eople in Latvia are more displeased with the changes that have taken place in the country over the past twenty years than people in Estonia and Lithuania, Estonian Professor Marju Lauristin said in presenting Estonian People’s Development Reform at the University of Latvia’s Small Hall on Sept. 20, reports LETA. Although it might be said that the crisis hit Latvia harder than the other two Baltic countries, the trend was apparent already before the global economic crisis, explained the professor. The study’s researchers have established a contradiction in the three countries’ social system funding. The system is designed to provide universal aid, which means that it requires significant funding. Nevertheless, the three countries have little money to spare, therefore the social system should become more target oriented. The study looked into the three countries’ development in the social, educational, health care, linguistic, political, demographical and other areas.
About 62 percent of Latvia’s economically-active population does not support designating Russian as the second official language, according to a survey carried out by the market, social and media research company TNS Latvia and the LNT television channel’s news program ‘900 Seconds,’ reports LETA. The Central Election Commission has received signatures to promote a sign-up for a referendum on Russian as the second official language. Forty-nine percent of residents do not support this initiative, while 13 percent “lean towards” not supporting Russian as the second state language. Thirty-five percent support this initiative. Eleven percent “rather” support it than not, while 24 percent fully support the change of Russian status to an official language. The support was more often expressed by non-residents, Riga and Latgale Region residents, non-citizens, the unemployed and housewives. The study was carried out from September 13 to September 15 via the Internet; altogether, 1,000 economically-active residents ages between 18 to 55 were interviewed.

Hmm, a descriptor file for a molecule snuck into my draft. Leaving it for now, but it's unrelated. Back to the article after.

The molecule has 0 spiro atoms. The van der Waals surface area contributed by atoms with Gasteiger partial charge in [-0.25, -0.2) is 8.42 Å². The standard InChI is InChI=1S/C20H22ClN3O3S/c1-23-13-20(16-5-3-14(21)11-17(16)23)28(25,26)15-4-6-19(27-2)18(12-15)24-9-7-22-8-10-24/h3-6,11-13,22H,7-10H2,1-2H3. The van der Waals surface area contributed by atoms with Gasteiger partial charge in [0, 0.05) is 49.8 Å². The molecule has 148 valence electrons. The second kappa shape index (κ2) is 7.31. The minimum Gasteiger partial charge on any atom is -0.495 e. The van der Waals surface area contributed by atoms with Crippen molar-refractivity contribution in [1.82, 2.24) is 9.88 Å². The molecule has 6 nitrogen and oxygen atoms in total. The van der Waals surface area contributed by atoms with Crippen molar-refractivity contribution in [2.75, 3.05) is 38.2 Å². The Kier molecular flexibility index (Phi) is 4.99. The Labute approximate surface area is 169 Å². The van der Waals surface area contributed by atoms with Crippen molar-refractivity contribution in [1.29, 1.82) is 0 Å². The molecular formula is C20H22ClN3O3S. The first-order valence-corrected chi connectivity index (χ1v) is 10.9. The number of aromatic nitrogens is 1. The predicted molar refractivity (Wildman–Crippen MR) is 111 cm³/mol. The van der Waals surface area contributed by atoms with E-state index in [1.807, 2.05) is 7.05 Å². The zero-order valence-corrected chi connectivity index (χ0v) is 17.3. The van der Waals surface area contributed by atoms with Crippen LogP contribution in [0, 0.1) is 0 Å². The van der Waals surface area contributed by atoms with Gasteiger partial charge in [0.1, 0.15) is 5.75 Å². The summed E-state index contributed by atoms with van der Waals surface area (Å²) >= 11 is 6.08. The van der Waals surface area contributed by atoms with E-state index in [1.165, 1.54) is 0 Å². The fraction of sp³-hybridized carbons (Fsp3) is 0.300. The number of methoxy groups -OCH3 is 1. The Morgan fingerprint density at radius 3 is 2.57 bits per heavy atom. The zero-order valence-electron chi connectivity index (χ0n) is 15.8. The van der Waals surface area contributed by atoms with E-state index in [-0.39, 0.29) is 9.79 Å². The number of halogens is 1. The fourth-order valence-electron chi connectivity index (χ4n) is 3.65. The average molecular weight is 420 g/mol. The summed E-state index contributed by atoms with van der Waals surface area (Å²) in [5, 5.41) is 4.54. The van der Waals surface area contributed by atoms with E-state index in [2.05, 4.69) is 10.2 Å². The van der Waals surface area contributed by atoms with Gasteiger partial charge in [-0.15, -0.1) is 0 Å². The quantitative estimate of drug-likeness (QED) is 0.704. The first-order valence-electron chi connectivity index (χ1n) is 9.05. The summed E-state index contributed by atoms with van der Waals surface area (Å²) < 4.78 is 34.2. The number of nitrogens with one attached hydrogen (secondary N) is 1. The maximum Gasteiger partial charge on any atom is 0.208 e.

Five 11th Saeima parties, and Slesers’ Reform Party, which did not manage to clear the necessary five percent threshold to be elected in Saeima, will be eligible to apply for 440,000 lats (628,500 euros) in funding from the state budget, reports LETA. Harmony Center, which gained 28 percent of the votes in the 11th Saeima elections, could receive130,000 lats; Zatlers’ Reform Party - 95,000 lats; Unity - 86,000 lats; All for Latvia!-For Fatherland and Freedom/LNNK - 63,000 lats; and Union of Greens and Farmers 56,000 lats. Slesers’ Reform Party-LPP/LC cleared the two percent threshold in the emergency Saeima elections and will be eligible to receive 11,000 lats from the state budget. In June 2010, Saeima adopted amendments to the Law on Financing of Political Organizations (Parties). Parties which cleared the two percent threshold during the previous parliamentary elections are eligible to receive state funding. The parties will receive 50 santims for each vote.